Here’s a roundup of kinds of problem speech mentioned by James throughout his letter:

  1. Bad theology. In particular, in verse 1:13, he says you shouldn’t blame evils like temptation to sin on God. This ties to his admonition that one shouldn’t choose to teach unless he or she is clear about biblical truths.
  1. Making distinctions based on worldly criteria. Christ came for all, regardless of where they were born or how much money they have. This is in line with what we heard in last week’s text and sermon.
  1. Speaking empty words. James reminds us that it’s not enough to say kind words to people in need. Words of grace require acts of grace. Be careful what you promise!
  1. Speaking negatively of others, particularly brothers and sisters in the Christian community. (It’s hard, I know. We spend a lot of time with each other.) This should remind us of Jesus’s teachings in Matthew 18:15-17.
  1. Speaking of the future as if we’re in control. We don’t think about this one much, but it’s a powerful indicator of whether we’ve really turned our lives over to God.

If you’re feeling convicted about how you’ve used your tongue—I know I am—you may be asking that question the Jews asked after hearing Peter’s sermon at Pentecost: “What should we do?”

Biting your tongue does help, but it’s not a long-term solution. Remember, we cannot work our way into salvation. You could gnaw your tongue off trying to achieve holiness through your own strength. We begin with faith that Jesus saves us, and works proceed from there.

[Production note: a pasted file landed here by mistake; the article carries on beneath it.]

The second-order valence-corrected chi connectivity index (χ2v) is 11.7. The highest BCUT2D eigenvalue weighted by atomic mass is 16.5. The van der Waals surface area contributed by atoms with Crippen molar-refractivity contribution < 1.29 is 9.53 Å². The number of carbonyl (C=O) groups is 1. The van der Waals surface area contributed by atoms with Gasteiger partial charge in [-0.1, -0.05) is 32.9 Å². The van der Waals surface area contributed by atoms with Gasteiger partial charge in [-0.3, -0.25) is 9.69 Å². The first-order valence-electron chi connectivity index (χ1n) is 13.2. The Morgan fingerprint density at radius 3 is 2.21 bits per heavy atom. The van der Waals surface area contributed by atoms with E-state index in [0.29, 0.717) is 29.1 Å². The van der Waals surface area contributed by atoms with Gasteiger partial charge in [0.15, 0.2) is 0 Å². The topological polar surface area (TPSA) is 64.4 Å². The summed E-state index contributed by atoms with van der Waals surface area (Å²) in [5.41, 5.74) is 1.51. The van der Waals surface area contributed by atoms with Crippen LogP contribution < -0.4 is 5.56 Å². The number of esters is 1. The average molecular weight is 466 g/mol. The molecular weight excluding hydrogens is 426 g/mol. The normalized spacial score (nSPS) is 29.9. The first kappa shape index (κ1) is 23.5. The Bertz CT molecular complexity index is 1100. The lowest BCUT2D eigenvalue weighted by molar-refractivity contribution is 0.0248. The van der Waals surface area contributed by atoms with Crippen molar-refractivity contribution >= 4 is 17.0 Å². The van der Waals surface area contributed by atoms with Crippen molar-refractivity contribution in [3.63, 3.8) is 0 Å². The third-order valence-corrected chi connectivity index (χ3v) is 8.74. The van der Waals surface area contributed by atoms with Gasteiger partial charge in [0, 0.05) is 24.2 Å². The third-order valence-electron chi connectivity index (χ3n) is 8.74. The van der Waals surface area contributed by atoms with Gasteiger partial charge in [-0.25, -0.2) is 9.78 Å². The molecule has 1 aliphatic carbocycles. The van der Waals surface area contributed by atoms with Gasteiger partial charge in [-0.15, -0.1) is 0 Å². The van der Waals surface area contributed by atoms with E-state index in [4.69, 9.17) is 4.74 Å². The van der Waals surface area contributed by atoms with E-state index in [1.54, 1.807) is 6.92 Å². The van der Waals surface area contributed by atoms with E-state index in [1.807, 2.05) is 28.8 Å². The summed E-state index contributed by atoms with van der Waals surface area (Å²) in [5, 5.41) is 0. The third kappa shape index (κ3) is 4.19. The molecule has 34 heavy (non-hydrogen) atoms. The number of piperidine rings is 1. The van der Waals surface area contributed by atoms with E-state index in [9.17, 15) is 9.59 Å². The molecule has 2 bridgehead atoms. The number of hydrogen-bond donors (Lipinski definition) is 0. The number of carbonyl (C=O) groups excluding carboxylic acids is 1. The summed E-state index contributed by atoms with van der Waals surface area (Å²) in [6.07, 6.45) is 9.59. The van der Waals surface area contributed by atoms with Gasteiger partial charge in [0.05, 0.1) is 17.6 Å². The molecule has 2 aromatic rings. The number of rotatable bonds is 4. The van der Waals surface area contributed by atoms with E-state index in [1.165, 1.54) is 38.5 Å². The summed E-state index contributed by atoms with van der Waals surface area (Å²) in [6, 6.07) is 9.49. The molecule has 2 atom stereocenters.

Do those things that grow your faith. Pray. Study your Bible. Be a true disciple of Christ, and not just someone who occasionally walks through the door on Sunday morning.

As we open ourselves to God, the Holy Spirit takes greater control of our lives. At some point, he finally gets hold of our tongues, and we then have taken great steps toward holiness. Over time, our words even can bring holiness to places where discouragement and despair once ruled.

Next week, we’ll be a bit mystical and talk about double-mindedness. I pray we will begin to see how holiness can work its way into the very core of our being.


Authentic Imitations

Ephesians 4:25-5:2

When Paul and other epistle writers challenged Christians to exhibit certain behaviors, they were seldom trying to be comprehensive. It was more like they were providing a series of examples to think about, hoping the general principles of the Christian life would shine through.

Paul’s examples in today’s text are broad, though, giving insight into the inner and outer life of the spiritually healthy Christian.

Leading up to the text we are exploring today, Paul spoke of unity among Christ’s followers through the power of the Holy Spirit. He also compared the pre-Christian to the post-Christian life, calling the old life “false.”

“Stop telling lies” is one way to translate Paul’s initial exhortation. Specifically, I think Paul wanted all Christians to inject the truth of Christ’s sacrifice and Christ’s ongoing transformation of the world into everything we do. Never let the false worldview of the old life overwhelm the new.